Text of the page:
As impressive and thrilling as it and its predecessors are, Act of Survival strikes a new plateau of thrills and incitement. Straight away rapier like rhythms pierce strolling melody soaked riffs and chords as Logan’s voice paints another striking and gripping lyrical revelation. The track is glorious, at times finding hues which remind of The Cure and in other moments of bands like British Sea Power and Johnny Wore Black, whilst sculpting its own unique theatre of original songwriting and heart bred enterprise.

The gentle but increasingly tempestuous haunting kiss of One Day comes next, its emotive resonance a lingering hug which eventually makes way for the tenacious and lively roar of The Waters. Again early Cure springs to mind as guitars and rhythms unleash slim but inescapable lures, whilst melodically and vocally there is a Placebo like lilt to the breath-taking waltz. It is a track to get the mind turning and blood rushing through the body, all the better for the inspired almost hidden echo which simply adds an ingenious extra depth to the already full-blooded and rounded, and not forgetting quite brilliant encounter.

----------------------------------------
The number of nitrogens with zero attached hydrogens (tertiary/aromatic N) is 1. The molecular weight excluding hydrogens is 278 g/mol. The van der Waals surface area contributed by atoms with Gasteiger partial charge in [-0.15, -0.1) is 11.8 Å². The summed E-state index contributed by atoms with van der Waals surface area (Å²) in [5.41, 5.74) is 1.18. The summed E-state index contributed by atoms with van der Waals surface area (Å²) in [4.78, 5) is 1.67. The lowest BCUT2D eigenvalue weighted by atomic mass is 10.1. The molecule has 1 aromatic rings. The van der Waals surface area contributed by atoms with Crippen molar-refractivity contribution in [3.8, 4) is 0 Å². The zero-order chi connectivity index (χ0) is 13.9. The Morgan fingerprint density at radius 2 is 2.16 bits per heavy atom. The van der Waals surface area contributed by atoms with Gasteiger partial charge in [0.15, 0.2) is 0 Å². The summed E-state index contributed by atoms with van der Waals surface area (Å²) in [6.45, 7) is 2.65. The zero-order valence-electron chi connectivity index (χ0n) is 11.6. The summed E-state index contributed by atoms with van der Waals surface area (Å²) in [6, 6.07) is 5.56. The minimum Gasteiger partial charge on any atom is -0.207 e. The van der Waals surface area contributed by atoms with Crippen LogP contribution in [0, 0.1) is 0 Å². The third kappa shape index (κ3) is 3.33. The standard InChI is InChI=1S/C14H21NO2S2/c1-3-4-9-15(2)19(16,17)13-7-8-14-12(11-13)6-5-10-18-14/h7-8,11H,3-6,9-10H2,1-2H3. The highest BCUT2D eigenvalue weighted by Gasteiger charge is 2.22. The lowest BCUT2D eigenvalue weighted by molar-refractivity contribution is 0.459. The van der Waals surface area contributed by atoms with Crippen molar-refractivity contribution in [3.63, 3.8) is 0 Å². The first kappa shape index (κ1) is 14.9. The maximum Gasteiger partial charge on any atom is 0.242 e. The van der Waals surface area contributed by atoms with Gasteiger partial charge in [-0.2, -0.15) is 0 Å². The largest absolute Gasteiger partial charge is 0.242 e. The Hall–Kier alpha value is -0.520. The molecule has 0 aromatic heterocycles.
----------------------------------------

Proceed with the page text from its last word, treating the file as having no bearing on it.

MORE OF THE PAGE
Both Ambulance and DATV ensure there is no noticeable dip after such a pinnacle. The first is a tantalising slice of dark folk with a sultry air around shadow wrapped strings and acoustic expression whilst its successor, from the same kind of template, explores an even darker heart enlivened with more of the haunting textures and imagination which Logan has already revealed being skilfully adept at brewing. The pair sublimely entices appetite and imagination before Elisabeth holds ears with a balladry which is as explosive as it is serene. As across every track on the album, resourceful unpredictability and inspired boldness shapes and guides the hypnotic proposal, and again a spellbinding proposition is the outcome.

   My Darling Defibrillator takes us next on another climatic and at times atmospherically sweltering flight of invention and emotional turmoil, the song absorbing the listener in raw and impassioned beauty whilst seducing ears through to psyche, with another major incitement within Myriads.